Last evening a crowd gathered at Christ Church to commemorate the end of Epiphany with a huge party. We ate pancakes and bacon and sausage (which was the hit of the evening). A few folks talked about what they might give up for Lent. Some were going to log-off Facebook for the 40 days of Lent. Others talked about eating better, or living a more regimented lifestyle.
Isn’t it interesting how we’ve turned a season like Lent into something very self-centered. We have come to think of it as a second chance at our New Year’s resolutions. “Now, I’ll definitely go to the gym more!” we tell ourselves. Or, “Here’s my chance to get better organized.”
This is not what we hear in the reading from Isaiah today.
Yes, Lent is a time when we reflect on our mortality. We remember that we are but dust. It is indeed a season in the church year for self-reflection and working toward goals of self-improvement, but that’s not all Lent should mean to us.
“Why do we fast?” Isaiah asks his audience. It seems there were those in his day who took occasions such as a public fast to increase their standing in the eyes of their peers, but in reality were treating the poor and those beneath them even worse.
Isaiah calls for some radical practices during such times: “Loose the bonds of injustice, let the oppressed go free, share your bread with the hungry, bring the homeless poor into your house. When you see the naked, cover them.” Isaiah is calling Israel, and us, to not use such seasons as fasting to make it all about ourselves, but to look the world and seek justice, to bring about the kingdom of God, here, now! This is no small undertaking. Change, real change, comes one action at a time. If we are convinced our lifestyles need to change, then we must consider such a radical change as this. In the words of Gandhi, be the change you wish to see in the world.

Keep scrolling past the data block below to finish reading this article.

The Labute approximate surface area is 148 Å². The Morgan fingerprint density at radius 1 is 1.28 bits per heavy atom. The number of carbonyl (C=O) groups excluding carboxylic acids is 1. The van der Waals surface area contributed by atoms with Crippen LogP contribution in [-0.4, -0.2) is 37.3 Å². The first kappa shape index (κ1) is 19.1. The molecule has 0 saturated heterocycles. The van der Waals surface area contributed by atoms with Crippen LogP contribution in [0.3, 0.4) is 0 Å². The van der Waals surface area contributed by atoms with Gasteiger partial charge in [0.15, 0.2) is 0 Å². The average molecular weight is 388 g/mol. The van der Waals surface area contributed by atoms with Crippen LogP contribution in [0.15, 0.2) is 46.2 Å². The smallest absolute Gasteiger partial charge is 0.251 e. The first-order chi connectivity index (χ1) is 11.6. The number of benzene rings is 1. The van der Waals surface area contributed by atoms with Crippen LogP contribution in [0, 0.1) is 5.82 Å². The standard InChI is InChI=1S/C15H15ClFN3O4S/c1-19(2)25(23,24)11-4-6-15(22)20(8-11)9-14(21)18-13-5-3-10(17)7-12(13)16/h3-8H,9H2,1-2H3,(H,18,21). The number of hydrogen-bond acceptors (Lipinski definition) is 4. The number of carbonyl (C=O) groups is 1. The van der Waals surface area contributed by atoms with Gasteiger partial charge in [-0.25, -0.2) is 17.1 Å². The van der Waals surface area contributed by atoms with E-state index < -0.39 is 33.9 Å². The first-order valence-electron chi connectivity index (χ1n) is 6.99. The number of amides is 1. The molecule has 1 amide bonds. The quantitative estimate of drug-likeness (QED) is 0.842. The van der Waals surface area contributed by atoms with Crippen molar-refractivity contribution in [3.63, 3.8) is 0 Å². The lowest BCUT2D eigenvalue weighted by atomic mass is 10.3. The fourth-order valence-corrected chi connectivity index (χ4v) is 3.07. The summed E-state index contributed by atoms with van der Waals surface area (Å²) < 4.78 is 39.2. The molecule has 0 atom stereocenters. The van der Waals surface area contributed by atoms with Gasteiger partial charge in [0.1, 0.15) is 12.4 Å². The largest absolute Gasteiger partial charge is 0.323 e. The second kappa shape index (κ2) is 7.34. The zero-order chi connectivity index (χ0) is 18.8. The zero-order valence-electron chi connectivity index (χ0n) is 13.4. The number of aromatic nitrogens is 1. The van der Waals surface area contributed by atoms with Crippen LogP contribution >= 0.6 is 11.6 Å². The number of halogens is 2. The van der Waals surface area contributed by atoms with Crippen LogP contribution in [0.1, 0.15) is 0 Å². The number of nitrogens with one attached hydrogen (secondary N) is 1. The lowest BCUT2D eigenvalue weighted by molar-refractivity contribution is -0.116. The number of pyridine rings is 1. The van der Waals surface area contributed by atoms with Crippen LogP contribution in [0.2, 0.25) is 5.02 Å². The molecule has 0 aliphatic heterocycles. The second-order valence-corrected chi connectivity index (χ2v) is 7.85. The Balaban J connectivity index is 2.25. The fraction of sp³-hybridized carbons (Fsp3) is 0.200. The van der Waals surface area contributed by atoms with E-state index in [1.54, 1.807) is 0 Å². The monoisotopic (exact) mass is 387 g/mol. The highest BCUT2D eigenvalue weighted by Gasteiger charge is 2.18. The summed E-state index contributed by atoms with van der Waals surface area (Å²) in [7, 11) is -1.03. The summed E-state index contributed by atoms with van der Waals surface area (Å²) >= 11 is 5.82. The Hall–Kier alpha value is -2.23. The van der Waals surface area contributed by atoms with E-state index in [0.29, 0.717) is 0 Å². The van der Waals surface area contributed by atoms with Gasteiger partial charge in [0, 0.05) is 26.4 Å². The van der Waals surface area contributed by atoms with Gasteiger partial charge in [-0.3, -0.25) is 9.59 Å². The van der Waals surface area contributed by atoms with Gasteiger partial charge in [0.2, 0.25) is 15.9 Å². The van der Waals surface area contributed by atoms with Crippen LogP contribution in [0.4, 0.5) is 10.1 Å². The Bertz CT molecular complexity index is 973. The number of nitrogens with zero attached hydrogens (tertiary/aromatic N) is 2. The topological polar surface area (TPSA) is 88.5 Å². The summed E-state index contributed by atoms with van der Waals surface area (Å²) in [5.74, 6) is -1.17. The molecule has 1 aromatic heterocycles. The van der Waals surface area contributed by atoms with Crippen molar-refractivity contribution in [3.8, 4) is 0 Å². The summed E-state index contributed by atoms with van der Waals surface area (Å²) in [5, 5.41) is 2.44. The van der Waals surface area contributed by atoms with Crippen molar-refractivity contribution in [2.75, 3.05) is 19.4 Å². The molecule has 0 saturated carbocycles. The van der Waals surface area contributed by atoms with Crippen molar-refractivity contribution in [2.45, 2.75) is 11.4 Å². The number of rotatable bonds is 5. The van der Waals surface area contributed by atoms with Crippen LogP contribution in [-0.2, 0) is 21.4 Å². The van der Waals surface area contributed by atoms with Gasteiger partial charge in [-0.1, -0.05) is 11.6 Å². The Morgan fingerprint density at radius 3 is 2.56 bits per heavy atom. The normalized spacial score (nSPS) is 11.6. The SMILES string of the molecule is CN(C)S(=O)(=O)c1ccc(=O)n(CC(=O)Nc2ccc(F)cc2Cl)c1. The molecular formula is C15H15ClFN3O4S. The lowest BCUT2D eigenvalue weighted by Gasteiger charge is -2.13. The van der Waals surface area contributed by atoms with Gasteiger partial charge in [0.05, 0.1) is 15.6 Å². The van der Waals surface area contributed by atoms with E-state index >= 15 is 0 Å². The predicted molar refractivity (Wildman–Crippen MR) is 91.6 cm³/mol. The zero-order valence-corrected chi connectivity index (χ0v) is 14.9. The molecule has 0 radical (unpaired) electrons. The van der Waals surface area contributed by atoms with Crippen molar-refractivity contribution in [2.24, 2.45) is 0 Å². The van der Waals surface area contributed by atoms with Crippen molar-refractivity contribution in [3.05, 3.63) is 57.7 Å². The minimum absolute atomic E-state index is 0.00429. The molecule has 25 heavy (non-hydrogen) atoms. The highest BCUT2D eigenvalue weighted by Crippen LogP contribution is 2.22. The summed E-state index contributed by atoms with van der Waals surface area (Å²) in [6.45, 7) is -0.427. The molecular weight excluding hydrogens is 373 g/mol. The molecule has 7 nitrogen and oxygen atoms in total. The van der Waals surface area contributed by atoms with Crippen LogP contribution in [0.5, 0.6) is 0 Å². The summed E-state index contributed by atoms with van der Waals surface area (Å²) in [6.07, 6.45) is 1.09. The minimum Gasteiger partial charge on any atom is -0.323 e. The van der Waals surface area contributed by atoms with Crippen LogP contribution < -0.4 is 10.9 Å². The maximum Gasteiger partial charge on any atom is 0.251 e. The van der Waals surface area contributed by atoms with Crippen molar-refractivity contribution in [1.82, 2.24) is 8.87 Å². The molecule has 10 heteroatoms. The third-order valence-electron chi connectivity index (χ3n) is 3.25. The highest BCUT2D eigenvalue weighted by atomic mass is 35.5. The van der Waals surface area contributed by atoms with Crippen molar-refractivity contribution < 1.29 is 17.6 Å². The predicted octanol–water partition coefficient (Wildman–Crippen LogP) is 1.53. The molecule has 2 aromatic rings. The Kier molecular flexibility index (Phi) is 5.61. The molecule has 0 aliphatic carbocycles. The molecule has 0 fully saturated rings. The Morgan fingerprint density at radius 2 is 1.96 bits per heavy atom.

And then comes this last line, “Hide not yourself from your own kin!” This is quite a curious statement to me. Of course, Isaiah’s primary meaning is to remind us that we are related to all those whom we might choose to neglect. The poor and the naked are our family. But in our context I wonder if it doesn’t also mean to reconnect with our families. Have those conversations you’ve been avoiding. Be bold, but also loving. Be the change in your family that you wish to see.
It is after all these things that Isaiah uses this language, “THEN your light shall break forth like the dawn! THEN you shall call and the Lord will answer! Your ancient ruins shall be rebuilt; you shall raise up the foundations of many generations.”
These images of restoration, of rebuilding walls, restoring breaches, bringing peace and safety – these are the images of the kingdom of God that we should take forward with us into Lent. Yes, Lent is a good opportunity for us to get our lives in order, to clean our houses, sweep out our closets. But let us also look outside our immediate surroundings and consider in what way we can bring God’s kingdom, even to just a few of the lives whose paths cross ours, be they family, friends or even strangers.
Let us remember that we are mortal. We are but dust. But let us also remember that God has called us to be the Body of Christ in this world, broken and offered as a sacrifice. It is then that we shall see our light rise in the darkness, and our gloom will become like the noonday. Amen